[34]. Later, in 1939, a new combination Pinus fujiii was legitimately proposed for Pinites fujiii
based on Yasuis[34] holotype [30]. At the same time, Pinus trifolia was established as a new
species by Miki, based on female and male cones, leaves, pollen, and seeds from the Tokiguchi
and Seto Formations (Fig 3)[30]. However, Mikis[30] female cones of P.trifolia (Fig 3B, 3C,
3E and 3F) clearly exhibit the diagnostic characteristics of the Pinites fujiii specimen reported
by Yasui [34].
Although we do not know the exact length in Yasuis holotype because it is compressed ver-
tically [34], it is half the size of Mikis female cones of P.trifolia [30], judging from the width.
To evaluate whether P.trifolia differs from P.fujiii in the size of the female cone, we examined
variations in female cone sizes within a population by using specimens collected from Akadu
or Hatagoya. The size of cones varied continuously in both localities, i.e., 5285 mm wide and
75128 long in Akadu (Figs 4and 6), and 54105 mm wide and 65130 long in Hatagoya (Figs
5and 6), and the minimum width in each population was slightly wider than that of Yasuis
holotype [34] (49 mm; Figs 1and 46). Therefore, it is reasonable to conclude that Yasuis
holotype [34] and Mikis cones [30] could be small and large cones of a single species,
Yasuis holotype [34] would be an immature cone that was not spontaneously detached
from a branch. In P.fujiii, the basal cone scales remained on the branch (Fig 3D) when the
cones were excised, as seen in Mikis female cones [30] (Figs 3B,3C,4and 5). However, such
excision is not observed in the holotype (Fig 2C). The holotype was found in a lignite bed
mainly composed of large branches, wood, and bark remains [34], while the other specimens
used in this study were collected from clay or sandy siltstone beds. The holotype might have
been trapped in the sediment along with the branch bearing it, while excised cones were trans-
ported to the depositional place in a different manner from the stunted cone.
In conclusion, Pinus trifolia Miki is a synonym for Pinus fujiii (Yasui) Miki. However,
Yasuis diagnosis [34] was solely based on a putatively immature female cone. Thus, we pro-
pose here an emended specific diagnosis by integrating diagnostic features stated in both stud-
ies [30,34]. It is suggested that one Mikis[30] specimen is designated as an epitype that
represents a fully-grown female cone.
Affinity of Pinus fujiii to extant species
Pinus fujiii has leaves clustered in groups of three or four, rarely in five (Fig 3A). This character
is commonly found in most extant species of the Trifoliae (subgenus Pinus), especially in spe-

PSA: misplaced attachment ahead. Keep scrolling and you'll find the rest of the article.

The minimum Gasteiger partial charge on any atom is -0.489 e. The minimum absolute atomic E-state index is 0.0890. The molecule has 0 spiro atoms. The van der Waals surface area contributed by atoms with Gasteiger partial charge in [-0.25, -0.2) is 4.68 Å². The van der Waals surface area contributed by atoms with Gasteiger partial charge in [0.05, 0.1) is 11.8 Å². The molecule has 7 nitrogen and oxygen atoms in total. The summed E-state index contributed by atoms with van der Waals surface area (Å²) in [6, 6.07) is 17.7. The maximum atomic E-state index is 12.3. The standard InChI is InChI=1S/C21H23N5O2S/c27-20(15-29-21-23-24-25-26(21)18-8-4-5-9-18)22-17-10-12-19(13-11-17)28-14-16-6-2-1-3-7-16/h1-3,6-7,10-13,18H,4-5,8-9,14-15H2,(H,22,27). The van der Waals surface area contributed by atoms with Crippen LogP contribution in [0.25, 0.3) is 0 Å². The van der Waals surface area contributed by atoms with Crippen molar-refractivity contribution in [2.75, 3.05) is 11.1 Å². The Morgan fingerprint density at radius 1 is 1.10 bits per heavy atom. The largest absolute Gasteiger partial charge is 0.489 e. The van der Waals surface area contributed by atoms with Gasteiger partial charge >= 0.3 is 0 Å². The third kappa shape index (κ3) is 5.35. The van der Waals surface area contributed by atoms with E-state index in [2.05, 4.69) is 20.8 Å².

cies of the subsection Ponderosae [4,11]. Exceptionally in the section Pinus, two species of the
subsection Pinaster also have three leaves per fascicle, i.e., P.canariensis C. Sm. and P.roxbur-
ghii Sarg. [4,59]. However, cones of P.canariensis and P.roxburghii have excentromucronate
umbos [10], while cones of P.fujiii have centromucronate umbos (Fig 3D and 3E), like many
Trifoliae species [4,11,15]. In addition, seeds of P.canariensis and P.roxburghii are adnate to
the wing [10], contrary to the articulated seeds found in both P.fujiii (Fig 3H) and the Trifoliae
species [4,11].
Yasui [34] inferred that P.fujiii is closely related to P.pinaster Aiton of the subsection Pina-
ster because the vascular bundles of the cone scales are arranged in a single plane in both spe-
cies (Fig 2F)[34]. However, similar arrangements are also found in some Trifoliae species,
such as P.palustris Mill. and P.rigida Mill. (M. Yamada, unpublished data). The two leaves per
sheath in P.pinaster [7,10] are also different from the three to five leaves found in P.fujiii.
Taxonomic Revision of Pinus fujiii
PLOS ONE | DOI:10.1371/journal.pone.0143512 December 16, 2015 13 / 18
These morphological characters seem to support Mikis[30] inference that P.trifoliais a
species of the section Taeda (sensu Pilger [31]) which is now included in the section Trifoliae
(sensu Gernandt et al. [4]). To test objectively if these characters support the affinity of P.fujiii
with the Trifoliae, we conducted a phylogenetic analysis based on them by using molecular
phylogeny of the extant species as a backbone constraint. As a result, P.fujiii was included in a
clade consisting of extant Australes and Ponderosae species within the Trifoliae clade with 79%
bootstrap supports (Fig 8). Pinus coulteri D. Don, P.fujiii and P.jeffreyi Balf. and P.sabineana
formed a clade within the Ponderosae clade, but support for this clade was not sufficient (Fig
8). Since small number of characters was used for this analysis, the obtained result is a prelimi-
nary one. However, the result clearly shows that Mikis[30] inference is reasonable as long as